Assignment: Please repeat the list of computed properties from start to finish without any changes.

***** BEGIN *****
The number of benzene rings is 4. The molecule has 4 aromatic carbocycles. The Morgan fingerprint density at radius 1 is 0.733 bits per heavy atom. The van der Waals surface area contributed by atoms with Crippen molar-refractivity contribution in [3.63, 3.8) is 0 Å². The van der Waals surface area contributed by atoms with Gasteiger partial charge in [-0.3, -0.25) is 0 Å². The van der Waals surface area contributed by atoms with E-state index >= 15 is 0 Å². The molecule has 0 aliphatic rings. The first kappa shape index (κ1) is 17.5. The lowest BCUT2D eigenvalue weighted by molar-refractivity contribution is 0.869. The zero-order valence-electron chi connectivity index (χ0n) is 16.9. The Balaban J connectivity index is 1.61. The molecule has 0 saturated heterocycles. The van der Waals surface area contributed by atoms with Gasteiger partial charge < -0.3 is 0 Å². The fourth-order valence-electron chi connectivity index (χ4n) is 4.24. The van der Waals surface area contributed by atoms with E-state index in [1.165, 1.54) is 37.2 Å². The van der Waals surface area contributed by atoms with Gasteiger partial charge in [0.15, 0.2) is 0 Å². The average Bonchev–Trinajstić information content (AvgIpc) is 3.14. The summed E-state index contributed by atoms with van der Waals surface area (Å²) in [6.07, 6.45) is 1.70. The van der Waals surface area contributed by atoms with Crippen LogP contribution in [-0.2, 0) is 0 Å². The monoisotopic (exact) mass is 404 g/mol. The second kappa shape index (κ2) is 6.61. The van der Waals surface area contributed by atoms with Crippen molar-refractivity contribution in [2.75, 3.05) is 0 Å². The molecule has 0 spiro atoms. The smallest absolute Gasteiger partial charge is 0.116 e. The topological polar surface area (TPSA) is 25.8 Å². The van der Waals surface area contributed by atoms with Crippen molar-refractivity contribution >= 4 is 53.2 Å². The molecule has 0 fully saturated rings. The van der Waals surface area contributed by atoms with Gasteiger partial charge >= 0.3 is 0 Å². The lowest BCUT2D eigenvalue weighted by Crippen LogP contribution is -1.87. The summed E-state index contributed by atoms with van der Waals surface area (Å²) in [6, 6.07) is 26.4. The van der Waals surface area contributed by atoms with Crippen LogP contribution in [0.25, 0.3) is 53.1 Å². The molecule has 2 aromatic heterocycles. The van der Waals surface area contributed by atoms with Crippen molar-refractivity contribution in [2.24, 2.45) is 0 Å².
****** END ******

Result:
The number of benzene rings is 4. The molecule has 4 aromatic carbocycles. The Morgan fingerprint density at radius 1 is 0.733 bits per heavy atom. The van der Waals surface area contributed by atoms with Crippen molar-refractivity contribution in [3.63, 3.8) is 0 Å². The van der Waals surface area contributed by atoms with Gasteiger partial charge in [-0.3, -0.25) is 0 Å². The van der Waals surface area contributed by atoms with E-state index >= 15 is 0 Å². The molecule has 0 aliphatic rings. The first kappa shape index (κ1) is 17.5. The lowest BCUT2D eigenvalue weighted by molar-refractivity contribution is 0.869. The zero-order valence-electron chi connectivity index (χ0n) is 16.9. The Balaban J connectivity index is 1.61. The molecule has 0 saturated heterocycles. The van der Waals surface area contributed by atoms with Gasteiger partial charge < -0.3 is 0 Å². The fourth-order valence-electron chi connectivity index (χ4n) is 4.24. The van der Waals surface area contributed by atoms with E-state index in [1.165, 1.54) is 37.2 Å². The van der Waals surface area contributed by atoms with Gasteiger partial charge in [0.15, 0.2) is 0 Å². The average Bonchev–Trinajstić information content (AvgIpc) is 3.14. The summed E-state index contributed by atoms with van der Waals surface area (Å²) in [6.07, 6.45) is 1.70. The van der Waals surface area contributed by atoms with Crippen LogP contribution in [-0.2, 0) is 0 Å². The monoisotopic (exact) mass is 404 g/mol. The second kappa shape index (κ2) is 6.61. The van der Waals surface area contributed by atoms with Crippen molar-refractivity contribution in [2.75, 3.05) is 0 Å². The molecule has 0 spiro atoms. The smallest absolute Gasteiger partial charge is 0.116 e. The topological polar surface area (TPSA) is 25.8 Å². The van der Waals surface area contributed by atoms with Crippen molar-refractivity contribution >= 4 is 53.2 Å². The molecule has 0 fully saturated rings. The van der Waals surface area contributed by atoms with Gasteiger partial charge >= 0.3 is 0 Å². The lowest BCUT2D eigenvalue weighted by Crippen LogP contribution is -1.87. The summed E-state index contributed by atoms with van der Waals surface area (Å²) in [6, 6.07) is 26.4. The van der Waals surface area contributed by atoms with Crippen LogP contribution in [0.25, 0.3) is 53.1 Å². The molecule has 2 aromatic heterocycles. The van der Waals surface area contributed by atoms with Crippen molar-refractivity contribution in [2.24, 2.45) is 0 Å².